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Opinion| A response to Paulino Mamiir Chol’s critique on the Abyei-Twic conflict resolution as outlined in the recent presidential decree

I recently came across an article written by Paulino Mamiir Chol regarding the recent presidential decree aimed at resolving the Abyei-Twic conflict (Radio Tamazuj, 19 January 2024: Kiir’s Degree on Disarming Twic and Abyei is ineffective), and I must express my dismay at his standpoint.

In this brief rebuttal, I aim to condemn Mamiir for his endorsement of violence and threats against the implementation of the presidential decree. I would like to point out that Mamiir and his associates have become a destructive influence on the conflict resolution between Twic Mayardit and Abyei. The supposed border dispute, carefully crafted by these foreigners like Mamiir appears to be nothing more than a smokescreen for their selfish interests.

The Twic Mayardit and Ngok communities of South Sudan have found themselves unwitting pawns in a game of manipulation orchestrated by politicians with support from foreigners who prioritize personal gain over the well-being of their constituents. The roots of this manufactured border dispute run deep, with foreign citizens who claim indigenous roots like Mamiir exploiting their connections to further exacerbate tensions.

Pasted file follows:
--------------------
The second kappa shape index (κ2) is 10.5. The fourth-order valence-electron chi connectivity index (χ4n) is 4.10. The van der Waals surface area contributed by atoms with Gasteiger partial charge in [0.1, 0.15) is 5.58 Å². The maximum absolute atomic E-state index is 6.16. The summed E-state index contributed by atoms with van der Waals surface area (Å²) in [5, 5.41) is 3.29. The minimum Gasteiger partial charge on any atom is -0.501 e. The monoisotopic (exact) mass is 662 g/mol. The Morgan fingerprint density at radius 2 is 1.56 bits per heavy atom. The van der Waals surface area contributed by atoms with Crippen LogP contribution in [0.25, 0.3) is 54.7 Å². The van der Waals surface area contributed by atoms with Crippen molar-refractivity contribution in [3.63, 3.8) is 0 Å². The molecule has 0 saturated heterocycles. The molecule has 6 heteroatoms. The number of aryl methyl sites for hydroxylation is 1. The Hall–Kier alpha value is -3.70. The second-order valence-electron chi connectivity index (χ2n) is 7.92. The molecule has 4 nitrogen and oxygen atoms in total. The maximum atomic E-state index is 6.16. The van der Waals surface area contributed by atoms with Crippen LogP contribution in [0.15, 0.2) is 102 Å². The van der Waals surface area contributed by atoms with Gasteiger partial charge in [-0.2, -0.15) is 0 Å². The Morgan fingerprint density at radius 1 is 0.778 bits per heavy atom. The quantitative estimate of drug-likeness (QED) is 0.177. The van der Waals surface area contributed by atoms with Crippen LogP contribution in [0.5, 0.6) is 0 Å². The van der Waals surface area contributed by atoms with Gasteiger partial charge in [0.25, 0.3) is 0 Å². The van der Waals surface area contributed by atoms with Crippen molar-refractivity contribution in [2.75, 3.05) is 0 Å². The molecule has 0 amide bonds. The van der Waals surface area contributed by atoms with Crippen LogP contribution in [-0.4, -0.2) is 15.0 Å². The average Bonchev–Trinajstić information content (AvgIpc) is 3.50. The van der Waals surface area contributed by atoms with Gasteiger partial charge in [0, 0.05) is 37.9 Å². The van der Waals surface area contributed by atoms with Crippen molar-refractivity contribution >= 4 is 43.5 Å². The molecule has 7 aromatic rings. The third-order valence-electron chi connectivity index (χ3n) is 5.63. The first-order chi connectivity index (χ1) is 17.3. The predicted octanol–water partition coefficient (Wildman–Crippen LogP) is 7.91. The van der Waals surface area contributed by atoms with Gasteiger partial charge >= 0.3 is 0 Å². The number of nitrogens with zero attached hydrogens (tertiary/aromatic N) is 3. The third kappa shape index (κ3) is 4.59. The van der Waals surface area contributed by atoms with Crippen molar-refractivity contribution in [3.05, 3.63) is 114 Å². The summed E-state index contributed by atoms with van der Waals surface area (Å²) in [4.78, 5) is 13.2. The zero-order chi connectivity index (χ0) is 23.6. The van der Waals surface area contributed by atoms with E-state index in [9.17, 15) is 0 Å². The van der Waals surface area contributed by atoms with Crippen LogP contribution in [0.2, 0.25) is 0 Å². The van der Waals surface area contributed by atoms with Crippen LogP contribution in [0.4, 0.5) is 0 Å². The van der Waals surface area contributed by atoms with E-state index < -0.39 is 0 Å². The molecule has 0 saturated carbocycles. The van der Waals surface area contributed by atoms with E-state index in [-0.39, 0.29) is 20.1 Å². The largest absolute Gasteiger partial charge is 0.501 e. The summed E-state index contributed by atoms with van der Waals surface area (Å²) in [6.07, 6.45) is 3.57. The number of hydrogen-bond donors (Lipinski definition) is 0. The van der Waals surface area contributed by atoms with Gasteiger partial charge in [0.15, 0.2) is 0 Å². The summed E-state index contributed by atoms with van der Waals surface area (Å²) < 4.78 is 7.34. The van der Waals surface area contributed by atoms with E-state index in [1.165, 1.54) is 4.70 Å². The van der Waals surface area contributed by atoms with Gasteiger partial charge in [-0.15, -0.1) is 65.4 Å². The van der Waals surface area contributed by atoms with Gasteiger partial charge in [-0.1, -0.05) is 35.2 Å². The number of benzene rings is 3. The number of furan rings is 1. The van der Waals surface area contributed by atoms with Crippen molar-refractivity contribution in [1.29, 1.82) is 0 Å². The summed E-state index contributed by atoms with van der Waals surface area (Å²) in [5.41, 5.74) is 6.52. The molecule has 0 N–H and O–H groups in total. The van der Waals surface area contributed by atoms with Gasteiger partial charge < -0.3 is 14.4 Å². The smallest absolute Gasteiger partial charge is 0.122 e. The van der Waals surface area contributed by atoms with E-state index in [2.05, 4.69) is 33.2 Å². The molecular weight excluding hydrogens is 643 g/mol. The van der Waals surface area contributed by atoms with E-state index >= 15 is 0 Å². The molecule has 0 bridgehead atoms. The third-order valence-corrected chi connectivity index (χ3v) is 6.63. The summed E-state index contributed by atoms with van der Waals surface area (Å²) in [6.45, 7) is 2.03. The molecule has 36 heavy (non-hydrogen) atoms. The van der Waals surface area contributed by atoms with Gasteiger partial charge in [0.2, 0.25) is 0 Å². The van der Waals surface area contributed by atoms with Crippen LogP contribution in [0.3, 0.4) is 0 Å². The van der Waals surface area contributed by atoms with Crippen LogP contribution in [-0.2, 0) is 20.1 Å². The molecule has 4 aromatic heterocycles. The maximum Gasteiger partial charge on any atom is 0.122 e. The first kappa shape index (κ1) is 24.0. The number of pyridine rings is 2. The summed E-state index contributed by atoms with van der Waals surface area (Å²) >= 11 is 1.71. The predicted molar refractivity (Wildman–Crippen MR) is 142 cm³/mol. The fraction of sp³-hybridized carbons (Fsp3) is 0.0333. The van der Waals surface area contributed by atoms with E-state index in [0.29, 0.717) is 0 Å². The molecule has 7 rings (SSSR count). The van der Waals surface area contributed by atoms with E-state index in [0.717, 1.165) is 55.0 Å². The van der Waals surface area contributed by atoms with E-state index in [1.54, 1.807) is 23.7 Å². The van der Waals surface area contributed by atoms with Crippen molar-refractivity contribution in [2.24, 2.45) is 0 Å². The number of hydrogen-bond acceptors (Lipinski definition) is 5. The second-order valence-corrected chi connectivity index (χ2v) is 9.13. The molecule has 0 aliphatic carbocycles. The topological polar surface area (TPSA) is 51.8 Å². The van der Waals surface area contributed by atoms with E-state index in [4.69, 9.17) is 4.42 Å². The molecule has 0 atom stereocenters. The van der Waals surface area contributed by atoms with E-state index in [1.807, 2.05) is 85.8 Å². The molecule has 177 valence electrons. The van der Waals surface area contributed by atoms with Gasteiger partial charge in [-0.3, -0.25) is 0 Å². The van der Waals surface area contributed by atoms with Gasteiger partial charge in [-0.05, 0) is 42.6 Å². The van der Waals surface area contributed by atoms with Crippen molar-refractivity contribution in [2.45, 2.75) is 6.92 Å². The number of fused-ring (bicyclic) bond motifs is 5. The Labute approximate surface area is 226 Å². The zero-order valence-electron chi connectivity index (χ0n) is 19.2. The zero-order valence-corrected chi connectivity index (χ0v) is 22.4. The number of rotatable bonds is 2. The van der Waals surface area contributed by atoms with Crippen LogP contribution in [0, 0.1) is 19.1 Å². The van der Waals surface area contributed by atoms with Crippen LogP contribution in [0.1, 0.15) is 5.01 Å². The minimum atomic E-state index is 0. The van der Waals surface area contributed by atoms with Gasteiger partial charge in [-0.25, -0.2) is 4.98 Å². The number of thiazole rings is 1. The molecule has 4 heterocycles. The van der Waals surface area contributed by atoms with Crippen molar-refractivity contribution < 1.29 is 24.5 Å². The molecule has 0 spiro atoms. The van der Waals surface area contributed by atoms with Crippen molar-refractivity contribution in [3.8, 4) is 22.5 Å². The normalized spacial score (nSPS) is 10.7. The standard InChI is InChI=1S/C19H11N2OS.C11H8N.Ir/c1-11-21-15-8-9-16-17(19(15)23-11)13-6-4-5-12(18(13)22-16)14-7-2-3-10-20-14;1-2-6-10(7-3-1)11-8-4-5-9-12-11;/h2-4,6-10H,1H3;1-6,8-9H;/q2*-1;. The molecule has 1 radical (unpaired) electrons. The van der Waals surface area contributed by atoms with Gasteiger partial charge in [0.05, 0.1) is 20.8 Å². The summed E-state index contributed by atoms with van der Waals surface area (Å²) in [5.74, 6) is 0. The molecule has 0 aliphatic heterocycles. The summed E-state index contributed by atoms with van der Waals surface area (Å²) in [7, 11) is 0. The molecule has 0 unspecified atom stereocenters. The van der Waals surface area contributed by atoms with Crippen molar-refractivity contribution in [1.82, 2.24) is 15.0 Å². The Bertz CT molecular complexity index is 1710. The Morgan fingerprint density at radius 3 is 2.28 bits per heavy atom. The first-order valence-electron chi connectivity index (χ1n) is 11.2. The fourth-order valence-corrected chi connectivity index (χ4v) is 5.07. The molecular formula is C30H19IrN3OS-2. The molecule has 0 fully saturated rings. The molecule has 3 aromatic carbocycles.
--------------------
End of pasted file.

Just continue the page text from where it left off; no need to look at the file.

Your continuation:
First and foremost, Mamiir needs to acknowledge the long history of coexistence between the Twic and Ngok communities, where the issue of land ownership at the border was not a source of contention for centuries. South Sudan, or Jiengland to be specific, is vast enough to accommodate all Jieng subgroups and other ethnicities residing among them. Inventing border disputes to disrupt peaceful coexistence between Abyei and Twic is self-defeating.

One of the primary tools in the arsenal of these manipulative foreign citizens, aided by the incompetent local politicians in South Sudan, is the creation of a non-existent border dispute. By fabricating territorial disagreements and exploiting the lack of education among the local populations, they create a narrative that serves their interests. This deceptive strategy aims to divert attention away from the real issues facing the communities, such as inadequate access to basic services, economic instability, and a lack of infrastructure development. The current land dispute only surfaced with the involvement of politicians and clan-minded foreign intellectuals like Mamiir, who, from the safety of their home country, instigate conflict and celebrate the tragic loss of innocent lives.

At the heart of this conflict is the deliberate spread of misinformation to stoke the flames of discontent among the rural, uneducated populations of Twic Mayardit and Abyei. These communities, already vulnerable due to many socio-economic challenges, have become easy targets for manipulation. The manipulation of innocent populations is particularly evident in the way these foreigners leverage social media and other communication channels. False narratives and inflammatory messages are disseminated, creating a toxic environment that fosters division and animosity.